Are Aviva shares in danger of a fresh price collapse?

Are Aviva shares in danger of a fresh price collapse?
Are Aviva shares in danger of a fresh price collapse?

Aviva‘s (LSE:AV.) one of many FTSE 100 shares that have soared amid rising hopes of interest rate cuts. But it’s not a foregone conclusion that the Bank of England (BoE) benchmark rate will top, as many now expect.

The Organization for Economic Co-operation and Development (OECD) recently warned that UK interest rates should remain at current levels until inflationary pressures recede. BoE rate-setters also overwhelmingly share this conservative view. It’s why they kept rates locked at 5.25% at the last meeting by a vote of eight-to-one.

Implications for the firm

Consumer price inflation (CPI) is falling in the UK, and dropped to two-year lows of 3.2% in March. But price rises aren’t moderating as fast as some hope, and may remain above the BoE’s 3% target for longer than the market has priced in.

Wage growth continues to run hot, while new Brexit import charges are tipped to add 0.2% to CPI over the next three years. At the same time, growing tension in the Middle East could send oil prices to fresh multi-year highs.

So what would this mean for Aviva? Customer demand for financial services could remain muted if inflation and interest rates remain at elevated levels. Claims costs may also remain high, while the returns the company makes on its investments may also be impacted.

The subsequent drag on profits could have a marked impact on Aviva’s share price. And especially following its healthy share price gains in 2024. It’s currently up around 9% since the start of the year.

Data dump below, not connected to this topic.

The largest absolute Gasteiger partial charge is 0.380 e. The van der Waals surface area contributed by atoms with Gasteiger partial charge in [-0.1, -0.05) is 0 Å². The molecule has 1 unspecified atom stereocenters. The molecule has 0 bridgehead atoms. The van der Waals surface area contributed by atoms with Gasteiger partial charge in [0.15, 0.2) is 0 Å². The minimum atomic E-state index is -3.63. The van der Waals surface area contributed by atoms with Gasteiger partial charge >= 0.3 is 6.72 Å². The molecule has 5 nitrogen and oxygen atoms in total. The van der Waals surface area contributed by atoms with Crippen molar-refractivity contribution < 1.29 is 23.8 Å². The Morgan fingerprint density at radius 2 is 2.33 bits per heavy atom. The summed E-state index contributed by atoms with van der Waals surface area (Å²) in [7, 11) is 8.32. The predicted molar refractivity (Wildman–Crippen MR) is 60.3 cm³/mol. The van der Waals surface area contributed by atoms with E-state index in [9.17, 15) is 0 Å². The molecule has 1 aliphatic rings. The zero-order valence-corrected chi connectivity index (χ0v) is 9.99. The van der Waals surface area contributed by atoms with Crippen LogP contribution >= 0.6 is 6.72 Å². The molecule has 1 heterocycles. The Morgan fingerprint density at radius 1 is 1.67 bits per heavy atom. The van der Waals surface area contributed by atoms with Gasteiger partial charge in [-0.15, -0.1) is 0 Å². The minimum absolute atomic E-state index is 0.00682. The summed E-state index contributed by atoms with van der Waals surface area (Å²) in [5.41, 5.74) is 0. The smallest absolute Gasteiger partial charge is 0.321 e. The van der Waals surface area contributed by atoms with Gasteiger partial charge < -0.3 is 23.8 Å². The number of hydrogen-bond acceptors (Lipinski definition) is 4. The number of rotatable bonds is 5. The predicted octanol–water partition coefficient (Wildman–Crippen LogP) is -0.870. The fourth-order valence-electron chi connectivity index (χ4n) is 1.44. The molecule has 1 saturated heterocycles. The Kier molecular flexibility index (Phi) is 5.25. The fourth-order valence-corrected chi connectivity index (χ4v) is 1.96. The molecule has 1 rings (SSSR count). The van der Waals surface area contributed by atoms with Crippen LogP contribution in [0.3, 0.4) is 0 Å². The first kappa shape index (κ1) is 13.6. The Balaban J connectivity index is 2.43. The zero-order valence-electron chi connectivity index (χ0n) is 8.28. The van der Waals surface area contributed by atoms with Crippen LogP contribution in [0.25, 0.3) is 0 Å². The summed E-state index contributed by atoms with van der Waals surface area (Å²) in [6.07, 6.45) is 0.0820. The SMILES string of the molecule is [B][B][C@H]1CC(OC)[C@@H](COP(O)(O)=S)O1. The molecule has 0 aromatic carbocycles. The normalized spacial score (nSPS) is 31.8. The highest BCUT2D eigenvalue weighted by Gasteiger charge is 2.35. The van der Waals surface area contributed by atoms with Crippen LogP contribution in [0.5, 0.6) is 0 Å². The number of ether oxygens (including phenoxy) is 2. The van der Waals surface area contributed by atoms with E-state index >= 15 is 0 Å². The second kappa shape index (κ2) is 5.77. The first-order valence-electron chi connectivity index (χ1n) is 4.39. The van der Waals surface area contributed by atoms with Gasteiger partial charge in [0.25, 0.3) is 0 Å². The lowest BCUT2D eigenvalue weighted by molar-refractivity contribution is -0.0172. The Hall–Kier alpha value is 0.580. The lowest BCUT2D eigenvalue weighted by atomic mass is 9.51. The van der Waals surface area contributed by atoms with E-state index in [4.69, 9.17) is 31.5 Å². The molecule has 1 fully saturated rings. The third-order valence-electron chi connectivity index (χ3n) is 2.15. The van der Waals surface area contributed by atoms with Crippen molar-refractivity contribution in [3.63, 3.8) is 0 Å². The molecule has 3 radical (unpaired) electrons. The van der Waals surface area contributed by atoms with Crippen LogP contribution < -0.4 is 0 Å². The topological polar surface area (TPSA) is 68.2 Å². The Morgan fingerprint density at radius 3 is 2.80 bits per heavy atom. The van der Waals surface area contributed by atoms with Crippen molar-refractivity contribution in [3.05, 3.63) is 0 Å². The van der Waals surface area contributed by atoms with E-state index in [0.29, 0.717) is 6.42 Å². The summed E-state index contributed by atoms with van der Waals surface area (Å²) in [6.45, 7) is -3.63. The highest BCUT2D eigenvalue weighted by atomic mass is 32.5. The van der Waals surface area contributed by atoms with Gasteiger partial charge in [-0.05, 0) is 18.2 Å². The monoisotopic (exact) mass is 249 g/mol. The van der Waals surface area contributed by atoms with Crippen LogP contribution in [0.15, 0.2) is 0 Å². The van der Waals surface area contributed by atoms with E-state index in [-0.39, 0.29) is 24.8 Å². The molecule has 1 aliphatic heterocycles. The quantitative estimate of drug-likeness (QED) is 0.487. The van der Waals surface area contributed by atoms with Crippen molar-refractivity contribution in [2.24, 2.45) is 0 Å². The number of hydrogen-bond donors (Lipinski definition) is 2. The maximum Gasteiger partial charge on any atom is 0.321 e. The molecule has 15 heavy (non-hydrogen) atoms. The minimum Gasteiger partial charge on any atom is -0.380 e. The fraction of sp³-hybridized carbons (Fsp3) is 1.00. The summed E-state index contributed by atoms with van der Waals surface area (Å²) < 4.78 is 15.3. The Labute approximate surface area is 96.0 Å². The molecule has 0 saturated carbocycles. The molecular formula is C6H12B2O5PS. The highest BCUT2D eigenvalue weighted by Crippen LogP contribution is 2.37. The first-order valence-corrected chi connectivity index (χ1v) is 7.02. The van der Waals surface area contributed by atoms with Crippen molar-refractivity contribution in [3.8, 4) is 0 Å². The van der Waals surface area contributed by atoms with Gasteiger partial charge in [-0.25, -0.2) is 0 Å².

A top buy?

Yet despite this threat, I believe the life insurance and pensions giant remains a terrific stock. It’s why I’m considering adding more of it to my own Stocks and Shares ISA.

As I say, Aviva shares are in danger of a fresh sell-off. But this doesn’t put me off. I invest for the long-term, and over this sort of timescale I believe the company has terrific investment potential.

Demand for wealth, retirement and protection products is set to rise strongly as the number of elderly people in its British, Irish and Canadian territories increases. In Aviva’s core UK marketplace, one in five people are tipped to be 65 years or older by 2030.

Aviva’s proven it has the brand power and the knowhow to capitalize on this enormous opportunity too. In life insurance, for instance, it holds a 23% share of the UK market, making it the country’s biggest protection provider.

Too cheap to miss

I also like the progress it’s making to expand its bulk annual operations. It’s targeting total business of £15bn-£20bn between 2022 and 2024. A cash-rich balance sheet will give it options to continue growing inflows at a rapid pace as well.

I don’t believe the firm’s current share price reflects this bright outlook. Its price-to-earnings (PEG) ratio stands at 0.7, below the benchmark of 1 that indicates a share is undervalued.

With Aviva also carrying a 7.4% dividend yield, I think it’s one of the FTSE 100’s best value stocks to buy.

 
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